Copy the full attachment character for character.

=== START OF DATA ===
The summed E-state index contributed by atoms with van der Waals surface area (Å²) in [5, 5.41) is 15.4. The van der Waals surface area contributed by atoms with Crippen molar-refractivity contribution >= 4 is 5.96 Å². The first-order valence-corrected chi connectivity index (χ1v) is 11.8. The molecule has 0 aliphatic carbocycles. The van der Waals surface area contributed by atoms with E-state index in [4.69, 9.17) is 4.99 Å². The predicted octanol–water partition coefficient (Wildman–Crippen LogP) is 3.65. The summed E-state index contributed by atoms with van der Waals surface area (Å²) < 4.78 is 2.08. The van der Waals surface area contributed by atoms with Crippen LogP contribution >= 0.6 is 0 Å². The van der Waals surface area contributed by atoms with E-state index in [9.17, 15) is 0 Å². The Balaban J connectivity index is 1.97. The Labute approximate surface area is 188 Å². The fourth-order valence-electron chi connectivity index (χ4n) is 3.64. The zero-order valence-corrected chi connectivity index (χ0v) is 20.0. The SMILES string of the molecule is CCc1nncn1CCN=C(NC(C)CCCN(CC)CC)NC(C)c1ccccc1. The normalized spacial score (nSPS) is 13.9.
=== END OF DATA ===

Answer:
The summed E-state index contributed by atoms with van der Waals surface area (Å²) in [5, 5.41) is 15.4. The van der Waals surface area contributed by atoms with Crippen molar-refractivity contribution >= 4 is 5.96 Å². The first-order valence-corrected chi connectivity index (χ1v) is 11.8. The molecule has 0 aliphatic carbocycles. The van der Waals surface area contributed by atoms with E-state index in [4.69, 9.17) is 4.99 Å². The predicted octanol–water partition coefficient (Wildman–Crippen LogP) is 3.65. The summed E-state index contributed by atoms with van der Waals surface area (Å²) < 4.78 is 2.08. The van der Waals surface area contributed by atoms with Crippen LogP contribution >= 0.6 is 0 Å². The van der Waals surface area contributed by atoms with E-state index in [9.17, 15) is 0 Å². The Balaban J connectivity index is 1.97. The Labute approximate surface area is 188 Å². The fourth-order valence-electron chi connectivity index (χ4n) is 3.64. The zero-order valence-corrected chi connectivity index (χ0v) is 20.0. The SMILES string of the molecule is CCc1nncn1CCN=C(NC(C)CCCN(CC)CC)NC(C)c1ccccc1. The normalized spacial score (nSPS) is 13.9.